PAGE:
In Kenya, PACE uses innovative, strategic approaches to ensure that family planning, reproductive health, and population issues are included in Kenya’s policies and programs as a key to Kenya’s achievement of the Sustainable Development Goals and Vision 2030.
PACE works with partner organizations in-country to produce effective communication materials on a broad range of subjects.
Afya Uzazi (“healthy parenthood” in Kiswahili) is a five-year project funded by the United States Agency for International Development and implemented by a consortium of partners. It aims to improve access to FP/RMNCAH services and address the underlying connections to natural resources, livelihoods, and household well-being.
The PACE Project, in collaboration with Kenya’s National Council for Population and Development (NCPD), produced a data sheet with findings from the 2014 Kenya Demographic and Health Survey (KDHS). The data sheet includes figures that explain national data for married women ages 15 to 49 on the demand for contraception that was satisfied, use of or intention to use contraception, and the most popular sources of contraception.
“Integrating Population, Health, and Environment for Sustainable Development in Kenya” is a new ENGAGE presentation that serves as an advocacy tool to promote integrated population, health, and environment (PHE) approaches, and the value of family planning/reproductive health (FP/RH) investments by decisionmakers in health and nonhealth sectors, such as natural resource management and conservation.
Developed in partnership with the National Council for Population and Development (NCPD), PACE has created a short video that demonstrates how family planning contributes to Kenya’s progress across all five SDG themes of People, Planet, Prosperity, Peace, and Partnerships. The video will be shared with policymakers throughout Kenya to enhance their understanding of the importance of family planning to realizing the SDGs.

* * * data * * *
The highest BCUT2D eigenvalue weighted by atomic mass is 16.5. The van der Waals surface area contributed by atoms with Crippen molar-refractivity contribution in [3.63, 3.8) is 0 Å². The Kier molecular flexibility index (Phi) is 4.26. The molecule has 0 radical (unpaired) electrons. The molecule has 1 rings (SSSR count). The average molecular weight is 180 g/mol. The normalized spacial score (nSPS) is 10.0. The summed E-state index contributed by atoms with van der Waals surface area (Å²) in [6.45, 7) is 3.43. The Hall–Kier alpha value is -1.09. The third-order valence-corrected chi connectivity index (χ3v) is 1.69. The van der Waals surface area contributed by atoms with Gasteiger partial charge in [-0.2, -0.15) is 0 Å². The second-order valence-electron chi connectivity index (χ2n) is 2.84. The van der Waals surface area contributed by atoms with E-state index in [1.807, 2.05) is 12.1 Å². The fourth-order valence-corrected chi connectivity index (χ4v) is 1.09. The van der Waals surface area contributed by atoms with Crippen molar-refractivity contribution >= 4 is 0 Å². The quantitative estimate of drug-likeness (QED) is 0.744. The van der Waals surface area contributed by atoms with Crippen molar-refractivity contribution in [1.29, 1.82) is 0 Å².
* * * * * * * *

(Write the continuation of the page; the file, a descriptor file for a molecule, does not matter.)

This video explains how family planning can help to build resilience in Kenya. Developed in partnership with the National Council for Population and Development (NCPD) and with generous support from USAID Kenya and East Africa through the Policy, Advocacy, and Communication Enhanced for Population and Reproductive Health (PACE) Project, PRB has created a short video that outlines the connections between family planning and resilience in Kenya.
PACE builds the capacity of individuals and institutions in Kenya—so that more people understand and can champion evidence about how family planning and reproductive health will contribute to long-term development and more institutions are mobilized and impactful.
In response to the need for action on adolescent and youth issues in Kenya, PRB partnered with Centre for the Study of Adolescence (CSA) to develop a new multimedia product on young people and the demographic dividend. This product is accompanied by ongoing workshops for youth advocates in Kenya on how to communicate with policymakers on this topic and is part of a PACE-led strategy to empower youth advocates to engage with policymakers on the demographic dividend.
Policy dialogues and events take a multisectoral approach, inspiring communication between sectors and breaking down silos.
Leaders in Narok County recently made a bold change to their allocation of health funds in a way that prioritizes services for family planning and reproductive, maternal, newborn, child, and adolescent health (FP/RMNCAH) across all pillars of the health budget. This type of increased financial commitment from county leaders is a significant step forward in the context of Kenya’s devolved setting.
Often we talk a lot about youth but not so much with them. To realize a demographic dividend, we need to invest in youth but we also need to fully engage youth in meaningful ways. While I was in Kenya, I gathered input from the youth advisory group members about what they thought were critical investments for a demographic dividend in Kenya.